“When you hear hoof beats, you think of horses, not zebras,” Naglie said.

The right answer, in this case, was zebras. Ninety-nine percent of the time, the right answer would have been horses.

The test results came back with high levels of ammonia, suggesting Urea Cycle Disorder, which occurs in one in 10,000 babies.

“I’m thankful it entered my mind,” Naglie said. “The baby would have expired.”

Ethan still wasn’t safe. He had to have two surgeries and spent seven weeks in Children’s Hospital of Orange County’s intensive care unit.

He also needed a liver transplant. On May 19, 2011, a baby died in Las Vegas, and the family donated that liver. Ethan was rushed to the UCLA Medical Center for the transplant.

On that day, Brian went at UCLA to support his brother and nephew. Then he left the hospital to meet the woman he had met on Match.com.

• • •

Monika gave up dancing competitively in 2012. She became a full-time dance instructor and began to concentrate on having a family.

She and Brian were married on Feb. 1, 2013 — their nephew Ethan’s second birthday.

On May 19, 2015, Monika was 34 weeks pregnant, sitting at home, when she felt sudden pain.

Dr. Mary O’Toole could see immediately that Monika needed an emergency C-section. First the baby, a girl named Natalie, had a problem breathing. Then Monika started bleeding. The baby recovered quickly. Monika did not.

Code Green.

“I’m trying to focus on my daughter,” Brian said. “But I could see a lot of stuff was happening with my wife. The doctor had my wife’s uterus in her hands.”

Monika needed an emergency hysterectomy. It was the easiest and toughest decision Brian Dowd has ever made. Easy because it seemed like the only way save his wife. Tough because it ended the possibility they would, together, have another child.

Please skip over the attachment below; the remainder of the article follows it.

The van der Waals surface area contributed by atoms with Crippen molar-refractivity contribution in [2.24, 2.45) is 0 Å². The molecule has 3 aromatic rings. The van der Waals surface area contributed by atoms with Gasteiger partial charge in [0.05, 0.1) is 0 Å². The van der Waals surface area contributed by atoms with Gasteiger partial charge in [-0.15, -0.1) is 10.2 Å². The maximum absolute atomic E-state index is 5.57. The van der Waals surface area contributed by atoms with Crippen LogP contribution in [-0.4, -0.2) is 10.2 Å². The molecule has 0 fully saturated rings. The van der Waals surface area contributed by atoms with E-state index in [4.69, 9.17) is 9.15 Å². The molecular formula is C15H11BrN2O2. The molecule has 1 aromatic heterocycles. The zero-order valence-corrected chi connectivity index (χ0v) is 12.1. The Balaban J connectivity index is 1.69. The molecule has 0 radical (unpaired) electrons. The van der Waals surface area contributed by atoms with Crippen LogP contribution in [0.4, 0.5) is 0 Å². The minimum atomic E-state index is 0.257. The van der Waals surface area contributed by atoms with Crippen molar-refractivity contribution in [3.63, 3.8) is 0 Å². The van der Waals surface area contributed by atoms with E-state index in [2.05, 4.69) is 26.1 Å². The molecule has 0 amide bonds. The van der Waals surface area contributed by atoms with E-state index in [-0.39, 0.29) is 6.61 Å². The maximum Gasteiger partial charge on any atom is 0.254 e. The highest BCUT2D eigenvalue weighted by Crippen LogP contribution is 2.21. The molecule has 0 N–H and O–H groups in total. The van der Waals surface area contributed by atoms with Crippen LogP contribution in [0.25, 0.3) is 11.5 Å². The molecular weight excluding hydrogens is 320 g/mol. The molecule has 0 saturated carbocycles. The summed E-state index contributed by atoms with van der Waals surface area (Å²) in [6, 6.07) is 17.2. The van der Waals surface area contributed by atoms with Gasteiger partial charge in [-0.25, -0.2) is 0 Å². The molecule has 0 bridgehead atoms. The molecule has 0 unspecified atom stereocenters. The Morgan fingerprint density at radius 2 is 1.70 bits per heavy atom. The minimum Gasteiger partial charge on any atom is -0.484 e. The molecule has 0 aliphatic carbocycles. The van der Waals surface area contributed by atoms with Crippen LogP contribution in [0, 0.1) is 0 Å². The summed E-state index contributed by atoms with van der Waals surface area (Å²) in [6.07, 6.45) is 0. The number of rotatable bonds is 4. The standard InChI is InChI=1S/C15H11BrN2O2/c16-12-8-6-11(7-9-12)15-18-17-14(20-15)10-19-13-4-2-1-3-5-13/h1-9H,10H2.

Monika had the surgery and made it through the night. Eric stayed with Brian. “My brother had to grow up real fast,” Eric said.

Dr. O’Toole was so moved by seeing Monika struggle that she decided to donate blood that night after her shift. That gesture wasn’t the last time Brian Dowd would be floored by what he saw at The Women’s Hospital.

The next day, Monika still wasn’t right. She went pale again. Brian remembers getting lost in the maze of rooms trying to find her.

He passed the office of a man wearing a hospital badge and asked directions.

“Are you Mr. Dowd?” the man asked as he showed him the way to find Monika.

That man was Steve Geidt, the CEO of Saddleback Memorial Medical Center. Geidt had come in early to check Monika and Natalie’s condition. As they walked toward Monika’s room, the receptionist said, “We’re praying for you, Mr. Dowd.”

“They truly care,” Brian thought.

When he reached Monika, Brian could see she was in trouble. Her eyes rolled back in her head.

Dr. Grace Kong ran into the ICU to find that Monika was in the process of losing about seven liters of blood.

“She was tapped out,” Kong said.

Brian couldn’t believe what he was seeing.

“We were running out of time,” Brian said. “It sounded like she was drowning in her own blood.”

After hours of searching every crevice of Monika’s abdomen, Kong finally found the bleeding blood vessel. She applied a surgical clip.

Monika Dowd regained her color. And The Women’s Hospital’s record of never losing a new mother was intact.

“Before my second surgery, they let me hold my daughter,” Monika said. “That’s when I knew I had to fight.”

• • •

As 2015 comes to an end, Brian Dowd is so thankful that he became a regular at The Women’s Hospital. Ethan is a healthy and rambunctious 4-year-old. Monika and Natalie are fine. Monika is teaching dance again.

Brian Dowd attended a management meeting to thank the staff. He was a guest speaker at the Saddleback Memorial Foundation’s 17th annual fund-raising event in October. He also speaks at monthly tours of the hospital, reminding future parents about the importance of giving blood.

He was around so much, they hired him in September. Brian is now a financial efficiency expert in the Memorial Care office.

“They’ll never forget our name,” Eric Dowd said with a laugh. “We’ve given them a ton of business.”

One more note about Eric and Arica Dowd. When Arica got pregnant with her second child, there was no question where the baby would be delivered.

Caitlin Dowd was born in April at The Women’s Hospital without incident.

There was no Code Green.

Contact the writer: ksharon@ocregister.com

Leave a Reply